ACRESCENDO EPIGRAPH from Salvador Elizondo's The Graphographer guards this novel with a booby- trap: "I write. I write that I am writing. Mentally I see myself writing that I am writing and I can also see myself seeing that I am writing. I remember writing and also seeing myself writing. And I see myself remembering that I see myself writing and I remember seeing myself remembering that I was writing and. . . ." On it dizzily goes, as if to warn us against, prime us for, a tome of voyeuristic narcissism, diminuendo in infinite regress, until we swoon.
In fact Aunt Julia and the Scriptwriter is deceptively straightforward, cast as an adroit exercise in good old- fashioned storytelling, with beginning, middle, and end in that order, reminding us that the novel at its best is, among other things, one of the noblest forms of gossip, gabble, and guesswork. The characters never shut up and rarely stand still. Rather than think about talking, or talk about talking (infected by that epigraph), they just talk some more, pounding one another into submission. The whole book has this jubilant, racy feel of an oral pageant going slightly wrong, akin to the bizarre soccer game in chapter 16 between Peru and Bolivia, refereed by a Peruvian.
If you have read any of Mario Vargas Llosa's other novels, say The Green House or Conversation in the Cathedral (the first title evokes a brothel, the other a bar), you know that he is one of the least self-conscious novelists around: a Peruvian Balzac. Yet Vargas Llosa, a highly educated cosmopolitan who did his doctoral dissertation on Gabriel Garcia Marquez, is no stranger to the ploys of post-modern fiction, from Raymond Queneau to Juan Goytisolo, and he uses them, but in a way so discreet as to seem invisible. Ellipses, time shifts, mingling and merging points of view, breaches of convention, sly erosions of what the reader thinks is firm and final--all these, and post-Proustian divagations into magical anthropology, recur in his mature work. The result is a solid swift mirage that reads like Balzac, maybe, but lingers on like an hallucination, with the reader belatedly watching the novel melt and vanish, call itself into question and mutate into something rich and strange which you think you have also read. He makes you wonder about the artificiality of fiction only after the fiction is over, and you feed richly on the illusion while the illusion lasts.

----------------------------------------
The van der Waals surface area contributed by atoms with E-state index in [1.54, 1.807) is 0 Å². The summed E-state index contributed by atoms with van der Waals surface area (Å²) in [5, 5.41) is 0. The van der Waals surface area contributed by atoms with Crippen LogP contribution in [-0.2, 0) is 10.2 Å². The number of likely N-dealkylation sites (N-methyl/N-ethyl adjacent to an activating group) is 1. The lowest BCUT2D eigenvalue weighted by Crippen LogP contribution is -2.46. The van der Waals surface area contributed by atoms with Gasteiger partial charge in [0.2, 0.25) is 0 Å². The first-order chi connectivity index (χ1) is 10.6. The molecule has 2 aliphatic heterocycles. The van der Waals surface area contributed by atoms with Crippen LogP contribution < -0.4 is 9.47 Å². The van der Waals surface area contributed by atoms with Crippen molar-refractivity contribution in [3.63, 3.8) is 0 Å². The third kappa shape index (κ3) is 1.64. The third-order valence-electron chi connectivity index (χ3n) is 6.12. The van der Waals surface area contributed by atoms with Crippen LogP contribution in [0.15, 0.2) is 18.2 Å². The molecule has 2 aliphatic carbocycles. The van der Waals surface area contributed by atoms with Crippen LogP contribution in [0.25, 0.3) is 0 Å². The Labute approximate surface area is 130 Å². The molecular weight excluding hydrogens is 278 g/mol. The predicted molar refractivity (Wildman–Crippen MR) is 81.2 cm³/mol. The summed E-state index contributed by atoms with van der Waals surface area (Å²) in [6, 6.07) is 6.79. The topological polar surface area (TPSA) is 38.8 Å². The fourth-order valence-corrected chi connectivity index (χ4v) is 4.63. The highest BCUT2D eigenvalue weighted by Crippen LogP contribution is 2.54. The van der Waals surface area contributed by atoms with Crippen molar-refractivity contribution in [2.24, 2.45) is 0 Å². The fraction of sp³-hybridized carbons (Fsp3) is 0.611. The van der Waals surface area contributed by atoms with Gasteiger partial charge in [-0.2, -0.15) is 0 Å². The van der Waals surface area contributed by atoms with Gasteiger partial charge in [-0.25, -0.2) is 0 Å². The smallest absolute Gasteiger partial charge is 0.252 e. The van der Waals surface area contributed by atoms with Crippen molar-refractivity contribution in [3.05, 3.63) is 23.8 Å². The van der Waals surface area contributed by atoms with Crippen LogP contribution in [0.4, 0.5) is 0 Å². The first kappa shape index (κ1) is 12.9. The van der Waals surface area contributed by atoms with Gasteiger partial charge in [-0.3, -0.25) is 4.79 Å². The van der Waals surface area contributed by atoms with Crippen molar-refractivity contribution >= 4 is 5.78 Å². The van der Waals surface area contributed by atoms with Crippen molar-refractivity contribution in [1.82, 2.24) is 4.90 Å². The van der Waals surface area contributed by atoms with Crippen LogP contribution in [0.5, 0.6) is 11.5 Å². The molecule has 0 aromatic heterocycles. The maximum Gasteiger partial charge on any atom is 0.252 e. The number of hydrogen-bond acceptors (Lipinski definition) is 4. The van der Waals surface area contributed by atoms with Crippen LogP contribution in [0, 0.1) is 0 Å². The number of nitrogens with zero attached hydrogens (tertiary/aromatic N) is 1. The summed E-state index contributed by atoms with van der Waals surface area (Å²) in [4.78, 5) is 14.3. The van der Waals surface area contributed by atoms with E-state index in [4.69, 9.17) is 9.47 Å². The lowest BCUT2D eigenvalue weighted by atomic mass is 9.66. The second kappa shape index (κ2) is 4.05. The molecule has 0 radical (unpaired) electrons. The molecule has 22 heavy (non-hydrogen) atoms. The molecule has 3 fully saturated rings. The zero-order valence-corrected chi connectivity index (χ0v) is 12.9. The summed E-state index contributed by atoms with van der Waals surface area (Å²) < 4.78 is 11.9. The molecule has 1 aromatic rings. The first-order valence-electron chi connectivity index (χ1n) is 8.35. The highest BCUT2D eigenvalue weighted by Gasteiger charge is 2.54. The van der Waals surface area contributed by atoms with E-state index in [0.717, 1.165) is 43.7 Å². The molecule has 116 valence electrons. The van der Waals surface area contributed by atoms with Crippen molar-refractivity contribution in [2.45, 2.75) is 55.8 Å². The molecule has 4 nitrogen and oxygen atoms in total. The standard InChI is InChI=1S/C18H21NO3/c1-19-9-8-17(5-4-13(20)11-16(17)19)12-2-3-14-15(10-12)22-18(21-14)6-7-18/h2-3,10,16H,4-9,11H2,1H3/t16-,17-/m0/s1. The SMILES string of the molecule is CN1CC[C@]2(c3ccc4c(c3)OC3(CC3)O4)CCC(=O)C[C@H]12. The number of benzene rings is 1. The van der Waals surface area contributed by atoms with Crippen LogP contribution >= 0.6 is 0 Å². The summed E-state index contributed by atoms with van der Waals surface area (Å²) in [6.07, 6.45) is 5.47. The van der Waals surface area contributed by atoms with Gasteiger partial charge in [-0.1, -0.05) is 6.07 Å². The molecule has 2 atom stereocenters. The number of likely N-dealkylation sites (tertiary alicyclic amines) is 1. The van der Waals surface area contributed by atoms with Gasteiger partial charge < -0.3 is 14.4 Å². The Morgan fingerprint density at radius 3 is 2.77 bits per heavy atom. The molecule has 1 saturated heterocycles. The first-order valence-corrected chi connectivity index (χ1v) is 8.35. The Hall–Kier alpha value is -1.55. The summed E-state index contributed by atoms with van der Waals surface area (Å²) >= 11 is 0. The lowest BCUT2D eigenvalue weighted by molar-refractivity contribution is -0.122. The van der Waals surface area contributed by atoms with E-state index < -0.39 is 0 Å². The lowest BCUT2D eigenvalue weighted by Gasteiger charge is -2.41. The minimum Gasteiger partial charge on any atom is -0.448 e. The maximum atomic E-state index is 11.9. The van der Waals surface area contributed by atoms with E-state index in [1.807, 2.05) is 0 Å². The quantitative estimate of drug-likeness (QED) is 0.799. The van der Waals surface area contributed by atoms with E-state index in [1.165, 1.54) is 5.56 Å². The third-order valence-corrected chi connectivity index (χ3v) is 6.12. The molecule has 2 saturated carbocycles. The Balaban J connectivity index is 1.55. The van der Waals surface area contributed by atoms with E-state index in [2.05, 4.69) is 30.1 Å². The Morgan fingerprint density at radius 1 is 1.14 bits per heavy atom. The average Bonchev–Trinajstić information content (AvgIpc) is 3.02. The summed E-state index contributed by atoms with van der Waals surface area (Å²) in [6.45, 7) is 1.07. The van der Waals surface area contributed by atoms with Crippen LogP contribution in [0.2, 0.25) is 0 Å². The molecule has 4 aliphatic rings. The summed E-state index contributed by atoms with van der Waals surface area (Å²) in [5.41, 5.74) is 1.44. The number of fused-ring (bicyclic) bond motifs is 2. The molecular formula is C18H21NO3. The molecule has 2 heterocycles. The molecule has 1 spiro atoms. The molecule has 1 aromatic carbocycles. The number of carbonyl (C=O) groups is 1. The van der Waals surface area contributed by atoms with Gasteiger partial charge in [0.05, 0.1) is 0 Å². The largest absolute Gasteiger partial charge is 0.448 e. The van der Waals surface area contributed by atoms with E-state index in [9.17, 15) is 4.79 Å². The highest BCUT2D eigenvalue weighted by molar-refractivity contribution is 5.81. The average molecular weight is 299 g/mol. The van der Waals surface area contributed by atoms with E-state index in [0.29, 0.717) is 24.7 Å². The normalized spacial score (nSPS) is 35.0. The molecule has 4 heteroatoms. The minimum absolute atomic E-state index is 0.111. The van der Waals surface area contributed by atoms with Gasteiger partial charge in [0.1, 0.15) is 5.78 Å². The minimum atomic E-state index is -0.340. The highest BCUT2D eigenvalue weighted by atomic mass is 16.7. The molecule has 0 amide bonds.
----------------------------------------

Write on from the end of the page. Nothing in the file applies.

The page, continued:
Most of this fits Aunt Julia, which alternates chapters told by Varguitas, who falls in love with his 32-year-old divorced aunt and marries her, and chapters impersonally narrated about the melodramas to be found in everyday life in Lima. The twist, or rather the generative structural device that turns the book into an implicit romp through the theory of knowledge, is the fact that 18-year-old Varguitas writes news bulletins for Radio Panamericana, where he gets to know scriptwriter Pedro Camacho, to whose soap operas the whole of Lima listens daily. While Varguitas tells his own story in first-person chapters, he paraphrases the soaps in the other, third-person, chapters without saying who he is. So he is both overt and subdued, both on and off stage. Not only that: with one hand he turns Camacho's soap into narrative prose far better than Camacho's dialogue, and with the other writes short stories of his own, rapidly emerging as both a prodigal apprenticed to a hack and a literary time bomb indistinguishable, much of the time, from the young Vargas Llosa himself. Perhaps the most poignant parallel, though, in these alternations is the way Varguitas, having nothing to learn from the senior scriptwriter, learns about love from his aunt, only in the end to leave them behind, both the worse for wear.